Mercury Marine was granted an exemption from a 25 percent tariff imposed on its 40-, 50- and 60-hp outboard engine models that the company assembles in China.
“We are pleased that the USTR and CBP have approved the exclusion requests for these three classes of outboard engines, which are very popular choices for fishing and family boating activities,” Mark Schwabero, Brunswick Chairman and CEO, said following last week’s announcement.
The Mercury engines are assembled at its wholly owned plant in China, spokesman Lee Gordon told Trade Only Today, adding that half of the content on those engines originates from Mercury’s U.S. plants.
“The U.S. Trade Representative granted Mercury an exemption from the Section 301 tariffs,” said Gordon, noting that Mercury has worked for nine months on the effort. “It is great news not just for Mercury and Brunswick, but for our customers and the entire marine industry."
The National Marine Manufacturers Association is supporting “a handful” of marine companies in their bid for exemptions from the tariffs, said Nicole Vasilaros, NMMA senior vice president of government and legal affairs.
“The way the exemption process works is that a specific company must apply and if granted, the exemption is given to that company for a one-year period,” Vasilaros told Trade Only Today. “The company indicates the product code and, in this case, has to apply for separate exemptions for different characteristics within that product code, such as horsepower.”
Mercury’s engines were among the 1,300 products originally targeted for the 25 percent tariff. Vasilaros said it was hard to predict how many companies still waiting to hear back on exemption requests would receive relief.
“But, for companies like Brunswick making a strong case, I believe it highlights to our government the unworkable nature of the trade actions they are taking and impact on U.S. companies,” Vasilaros said. “We are also pushing for the process to be offered for the last round of tariffs announced in late summer. List 3 has several marine components but there is no exemption process currently. Hopefully more relief will be coming.”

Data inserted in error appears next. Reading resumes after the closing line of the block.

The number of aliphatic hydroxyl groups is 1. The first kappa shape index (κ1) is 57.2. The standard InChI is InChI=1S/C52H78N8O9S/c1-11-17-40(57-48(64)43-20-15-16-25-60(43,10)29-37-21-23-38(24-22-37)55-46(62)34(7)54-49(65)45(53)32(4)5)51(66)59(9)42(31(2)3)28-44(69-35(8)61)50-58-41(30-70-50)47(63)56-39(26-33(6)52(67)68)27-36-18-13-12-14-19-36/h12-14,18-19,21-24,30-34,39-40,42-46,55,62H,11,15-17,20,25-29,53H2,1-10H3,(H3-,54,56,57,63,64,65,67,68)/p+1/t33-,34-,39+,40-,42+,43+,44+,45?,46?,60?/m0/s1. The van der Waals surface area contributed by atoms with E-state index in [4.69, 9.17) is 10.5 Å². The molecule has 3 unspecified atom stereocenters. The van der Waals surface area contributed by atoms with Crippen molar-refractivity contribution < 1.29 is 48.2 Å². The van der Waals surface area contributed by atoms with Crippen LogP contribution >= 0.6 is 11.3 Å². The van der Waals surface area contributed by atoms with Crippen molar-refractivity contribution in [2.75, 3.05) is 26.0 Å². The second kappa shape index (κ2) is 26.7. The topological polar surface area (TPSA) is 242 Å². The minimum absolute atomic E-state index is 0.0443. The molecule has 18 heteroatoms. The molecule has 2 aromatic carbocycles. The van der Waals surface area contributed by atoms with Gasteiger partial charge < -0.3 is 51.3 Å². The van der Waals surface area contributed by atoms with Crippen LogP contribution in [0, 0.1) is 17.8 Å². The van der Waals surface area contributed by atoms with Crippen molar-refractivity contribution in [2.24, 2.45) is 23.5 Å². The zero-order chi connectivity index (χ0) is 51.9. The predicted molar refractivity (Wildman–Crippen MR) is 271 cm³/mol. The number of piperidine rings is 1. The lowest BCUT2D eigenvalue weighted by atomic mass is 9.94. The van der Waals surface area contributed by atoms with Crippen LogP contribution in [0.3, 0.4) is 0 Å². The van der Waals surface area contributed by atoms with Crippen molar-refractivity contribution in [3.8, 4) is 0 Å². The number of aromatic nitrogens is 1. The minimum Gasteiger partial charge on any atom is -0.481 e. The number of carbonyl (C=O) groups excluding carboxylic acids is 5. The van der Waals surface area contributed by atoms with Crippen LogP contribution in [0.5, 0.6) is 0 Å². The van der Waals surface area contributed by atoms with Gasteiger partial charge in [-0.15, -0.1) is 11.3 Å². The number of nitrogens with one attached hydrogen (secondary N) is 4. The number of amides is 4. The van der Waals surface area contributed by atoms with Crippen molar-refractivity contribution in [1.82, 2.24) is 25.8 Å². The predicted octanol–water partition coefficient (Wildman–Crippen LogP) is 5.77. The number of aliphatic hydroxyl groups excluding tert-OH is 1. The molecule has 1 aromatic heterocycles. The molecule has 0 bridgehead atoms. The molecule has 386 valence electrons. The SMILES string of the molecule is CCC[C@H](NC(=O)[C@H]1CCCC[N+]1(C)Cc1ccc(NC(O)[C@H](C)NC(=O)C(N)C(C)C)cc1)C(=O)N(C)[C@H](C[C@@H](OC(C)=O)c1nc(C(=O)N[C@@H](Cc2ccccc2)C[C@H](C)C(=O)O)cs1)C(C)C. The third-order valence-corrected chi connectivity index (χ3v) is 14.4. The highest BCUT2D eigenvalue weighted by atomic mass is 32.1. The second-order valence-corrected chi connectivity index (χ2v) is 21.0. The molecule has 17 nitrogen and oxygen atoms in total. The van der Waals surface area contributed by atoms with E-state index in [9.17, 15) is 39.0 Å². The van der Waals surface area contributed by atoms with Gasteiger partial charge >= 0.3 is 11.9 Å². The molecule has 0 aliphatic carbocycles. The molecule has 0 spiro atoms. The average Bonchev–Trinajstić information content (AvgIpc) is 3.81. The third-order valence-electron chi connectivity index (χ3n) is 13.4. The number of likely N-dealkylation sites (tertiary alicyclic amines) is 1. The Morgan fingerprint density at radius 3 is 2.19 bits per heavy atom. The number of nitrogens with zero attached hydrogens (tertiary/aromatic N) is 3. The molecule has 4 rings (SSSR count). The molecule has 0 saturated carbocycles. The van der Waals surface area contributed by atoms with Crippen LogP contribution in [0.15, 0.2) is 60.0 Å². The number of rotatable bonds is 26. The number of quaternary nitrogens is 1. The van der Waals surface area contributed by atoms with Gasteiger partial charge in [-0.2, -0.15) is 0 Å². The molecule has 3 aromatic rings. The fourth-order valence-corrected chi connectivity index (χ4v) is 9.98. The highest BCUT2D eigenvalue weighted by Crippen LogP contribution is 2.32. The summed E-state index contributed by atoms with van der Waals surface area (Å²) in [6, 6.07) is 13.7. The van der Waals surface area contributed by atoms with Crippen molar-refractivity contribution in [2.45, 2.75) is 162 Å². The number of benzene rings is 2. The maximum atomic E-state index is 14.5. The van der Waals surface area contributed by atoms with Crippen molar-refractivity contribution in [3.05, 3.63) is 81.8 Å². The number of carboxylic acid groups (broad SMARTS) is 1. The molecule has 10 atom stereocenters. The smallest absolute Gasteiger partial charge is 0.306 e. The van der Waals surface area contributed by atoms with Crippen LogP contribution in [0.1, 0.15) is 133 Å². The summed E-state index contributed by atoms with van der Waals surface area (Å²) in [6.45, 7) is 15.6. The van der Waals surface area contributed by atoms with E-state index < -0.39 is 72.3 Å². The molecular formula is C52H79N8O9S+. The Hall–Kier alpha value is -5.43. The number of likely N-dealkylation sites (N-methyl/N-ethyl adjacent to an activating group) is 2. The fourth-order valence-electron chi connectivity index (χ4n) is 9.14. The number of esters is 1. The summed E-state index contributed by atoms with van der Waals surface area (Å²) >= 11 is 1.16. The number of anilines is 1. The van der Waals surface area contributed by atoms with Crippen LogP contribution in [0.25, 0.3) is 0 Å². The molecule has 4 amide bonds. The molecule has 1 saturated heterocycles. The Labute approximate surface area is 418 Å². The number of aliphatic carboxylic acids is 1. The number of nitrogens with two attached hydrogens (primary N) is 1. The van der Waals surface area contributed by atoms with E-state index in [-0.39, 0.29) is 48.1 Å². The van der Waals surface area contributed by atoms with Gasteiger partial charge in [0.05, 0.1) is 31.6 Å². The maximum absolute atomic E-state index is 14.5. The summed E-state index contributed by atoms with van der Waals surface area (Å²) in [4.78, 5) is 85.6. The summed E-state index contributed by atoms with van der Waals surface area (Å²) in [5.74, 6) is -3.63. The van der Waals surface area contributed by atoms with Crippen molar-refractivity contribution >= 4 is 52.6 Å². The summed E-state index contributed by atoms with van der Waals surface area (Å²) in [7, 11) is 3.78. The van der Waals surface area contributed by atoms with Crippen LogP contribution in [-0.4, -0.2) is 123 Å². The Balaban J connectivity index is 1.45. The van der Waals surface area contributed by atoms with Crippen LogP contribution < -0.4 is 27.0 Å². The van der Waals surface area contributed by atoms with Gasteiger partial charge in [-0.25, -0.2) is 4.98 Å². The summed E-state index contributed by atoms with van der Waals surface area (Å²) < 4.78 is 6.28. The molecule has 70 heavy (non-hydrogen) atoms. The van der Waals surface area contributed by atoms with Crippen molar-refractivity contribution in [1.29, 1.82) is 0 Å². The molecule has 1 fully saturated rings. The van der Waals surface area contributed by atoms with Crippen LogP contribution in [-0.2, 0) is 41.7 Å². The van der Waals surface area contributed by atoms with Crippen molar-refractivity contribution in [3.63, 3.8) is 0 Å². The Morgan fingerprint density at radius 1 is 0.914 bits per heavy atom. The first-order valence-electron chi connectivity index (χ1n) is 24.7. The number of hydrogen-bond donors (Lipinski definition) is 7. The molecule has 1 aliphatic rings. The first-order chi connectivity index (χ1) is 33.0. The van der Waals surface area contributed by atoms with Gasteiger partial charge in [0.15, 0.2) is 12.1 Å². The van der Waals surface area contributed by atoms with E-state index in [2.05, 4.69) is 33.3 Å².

The tariff exclusions should reduce Brunswick’s estimated net pretax tariff impact in 2019 to approximately $17 million to $22 million, down from the estimate of $30 million to $35 million provided in the recent earnings call.
With the retroactive nature of the exclusions, dating back to July 6, Brunswick anticipates a favorable change in 2018 pretax earnings, versus previous estimates of approximately $4 million to $6 million.
This estimated impact for 2018 is based upon the eventual refund of the tariffs paid to date on these engines since July, “net of customer tariff surcharges that will be refunded to customers by Mercury Marine, as soon as practical,” the company said in its announcement Dec. 27.
Marine industry analysts reacted with favorable surprise to the news.
“Clearly, this should be viewed positively by the Street [and] investors as most had not expected (nor modeled) a positive resolution to Brunswick’s exemption request,” wrote Suntrust analyst Michael Swartz.
B. Riley analyst Eric Wold had argued that Mercury had a good shot at relief from the tariffs since one of Mercury’s competitors was importing engines to the U.S. from Japan and bypassing tariffs altogether — “and, in the process, gaining a competitive advantage over Brunswick and forcing Brunswick to absorb the margin impact in order to maintain market share.”
“It is good news for consumers as well as for American manufacturers,” added Schwabero. “We remain hopeful that the trade issues which led to the imposition of tariffs and subsequent retaliatory tariffs can be resolved quickly and amicably between the U.S. and its trading partners."